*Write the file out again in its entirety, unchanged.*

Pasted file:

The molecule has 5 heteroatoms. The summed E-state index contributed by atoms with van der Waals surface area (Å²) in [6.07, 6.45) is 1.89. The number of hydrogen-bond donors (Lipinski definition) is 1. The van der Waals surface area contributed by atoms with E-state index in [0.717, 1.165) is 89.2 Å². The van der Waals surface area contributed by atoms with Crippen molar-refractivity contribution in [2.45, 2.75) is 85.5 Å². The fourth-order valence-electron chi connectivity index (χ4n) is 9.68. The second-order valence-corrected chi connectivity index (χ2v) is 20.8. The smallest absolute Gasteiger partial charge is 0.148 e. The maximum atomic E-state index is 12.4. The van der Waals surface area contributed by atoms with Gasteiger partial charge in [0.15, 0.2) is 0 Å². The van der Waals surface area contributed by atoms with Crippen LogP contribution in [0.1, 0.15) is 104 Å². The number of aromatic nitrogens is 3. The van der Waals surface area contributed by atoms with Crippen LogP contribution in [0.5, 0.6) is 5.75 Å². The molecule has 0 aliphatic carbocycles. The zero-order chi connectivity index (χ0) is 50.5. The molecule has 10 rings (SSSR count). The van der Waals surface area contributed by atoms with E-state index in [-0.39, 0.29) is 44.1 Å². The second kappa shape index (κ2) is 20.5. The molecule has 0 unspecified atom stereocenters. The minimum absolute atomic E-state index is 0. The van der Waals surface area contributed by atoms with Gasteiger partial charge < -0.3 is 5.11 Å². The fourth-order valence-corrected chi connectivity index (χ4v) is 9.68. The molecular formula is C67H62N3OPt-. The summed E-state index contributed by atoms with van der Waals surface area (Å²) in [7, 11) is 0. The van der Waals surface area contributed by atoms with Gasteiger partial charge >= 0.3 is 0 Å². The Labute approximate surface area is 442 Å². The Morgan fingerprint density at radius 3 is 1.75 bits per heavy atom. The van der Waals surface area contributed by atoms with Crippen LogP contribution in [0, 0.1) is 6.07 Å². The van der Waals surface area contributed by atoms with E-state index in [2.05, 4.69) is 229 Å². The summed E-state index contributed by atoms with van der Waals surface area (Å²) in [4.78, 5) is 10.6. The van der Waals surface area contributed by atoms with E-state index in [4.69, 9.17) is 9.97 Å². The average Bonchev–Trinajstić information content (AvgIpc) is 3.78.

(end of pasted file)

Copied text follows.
The molecule has 5 heteroatoms. The summed E-state index contributed by atoms with van der Waals surface area (Å²) in [6.07, 6.45) is 1.89. The number of hydrogen-bond donors (Lipinski definition) is 1. The van der Waals surface area contributed by atoms with E-state index in [0.717, 1.165) is 89.2 Å². The van der Waals surface area contributed by atoms with Crippen molar-refractivity contribution in [2.45, 2.75) is 85.5 Å². The fourth-order valence-electron chi connectivity index (χ4n) is 9.68. The second-order valence-corrected chi connectivity index (χ2v) is 20.8. The smallest absolute Gasteiger partial charge is 0.148 e. The maximum atomic E-state index is 12.4. The van der Waals surface area contributed by atoms with Gasteiger partial charge in [0.15, 0.2) is 0 Å². The van der Waals surface area contributed by atoms with Crippen LogP contribution in [0.1, 0.15) is 104 Å². The number of aromatic nitrogens is 3. The van der Waals surface area contributed by atoms with Crippen LogP contribution in [0.5, 0.6) is 5.75 Å². The molecule has 0 aliphatic carbocycles. The zero-order chi connectivity index (χ0) is 50.5. The molecule has 10 rings (SSSR count). The van der Waals surface area contributed by atoms with E-state index in [-0.39, 0.29) is 44.1 Å². The second kappa shape index (κ2) is 20.5. The molecule has 0 unspecified atom stereocenters. The minimum absolute atomic E-state index is 0. The van der Waals surface area contributed by atoms with Gasteiger partial charge < -0.3 is 5.11 Å². The fourth-order valence-corrected chi connectivity index (χ4v) is 9.68. The molecular formula is C67H62N3OPt-. The summed E-state index contributed by atoms with van der Waals surface area (Å²) in [7, 11) is 0. The van der Waals surface area contributed by atoms with Gasteiger partial charge >= 0.3 is 0 Å². The Labute approximate surface area is 442 Å². The Morgan fingerprint density at radius 3 is 1.75 bits per heavy atom. The van der Waals surface area contributed by atoms with Crippen LogP contribution in [0, 0.1) is 6.07 Å². The van der Waals surface area contributed by atoms with E-state index in [2.05, 4.69) is 229 Å². The summed E-state index contributed by atoms with van der Waals surface area (Å²) in [4.78, 5) is 10.6. The van der Waals surface area contributed by atoms with E-state index in [4.69, 9.17) is 9.97 Å². The average Bonchev–Trinajstić information content (AvgIpc) is 3.78.